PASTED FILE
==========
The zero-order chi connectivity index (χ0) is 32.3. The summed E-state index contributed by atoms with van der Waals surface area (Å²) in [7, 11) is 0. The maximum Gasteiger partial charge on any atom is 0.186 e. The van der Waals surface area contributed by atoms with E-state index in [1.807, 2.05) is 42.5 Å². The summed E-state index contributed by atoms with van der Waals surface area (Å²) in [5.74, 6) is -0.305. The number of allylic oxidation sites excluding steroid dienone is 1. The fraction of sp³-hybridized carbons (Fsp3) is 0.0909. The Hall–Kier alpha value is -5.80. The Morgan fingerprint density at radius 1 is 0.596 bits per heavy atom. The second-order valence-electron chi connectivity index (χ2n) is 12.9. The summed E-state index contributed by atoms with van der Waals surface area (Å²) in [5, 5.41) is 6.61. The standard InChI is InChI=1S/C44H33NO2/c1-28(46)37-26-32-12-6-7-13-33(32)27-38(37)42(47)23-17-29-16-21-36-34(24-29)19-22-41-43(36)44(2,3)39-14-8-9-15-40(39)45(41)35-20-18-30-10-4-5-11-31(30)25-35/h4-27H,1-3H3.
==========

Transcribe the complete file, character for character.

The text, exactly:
The zero-order chi connectivity index (χ0) is 32.3. The summed E-state index contributed by atoms with van der Waals surface area (Å²) in [7, 11) is 0. The maximum Gasteiger partial charge on any atom is 0.186 e. The van der Waals surface area contributed by atoms with E-state index in [1.807, 2.05) is 42.5 Å². The summed E-state index contributed by atoms with van der Waals surface area (Å²) in [5.74, 6) is -0.305. The number of allylic oxidation sites excluding steroid dienone is 1. The fraction of sp³-hybridized carbons (Fsp3) is 0.0909. The Hall–Kier alpha value is -5.80. The Morgan fingerprint density at radius 1 is 0.596 bits per heavy atom. The second-order valence-electron chi connectivity index (χ2n) is 12.9. The summed E-state index contributed by atoms with van der Waals surface area (Å²) in [5, 5.41) is 6.61. The standard InChI is InChI=1S/C44H33NO2/c1-28(46)37-26-32-12-6-7-13-33(32)27-38(37)42(47)23-17-29-16-21-36-34(24-29)19-22-41-43(36)44(2,3)39-14-8-9-15-40(39)45(41)35-20-18-30-10-4-5-11-31(30)25-35/h4-27H,1-3H3.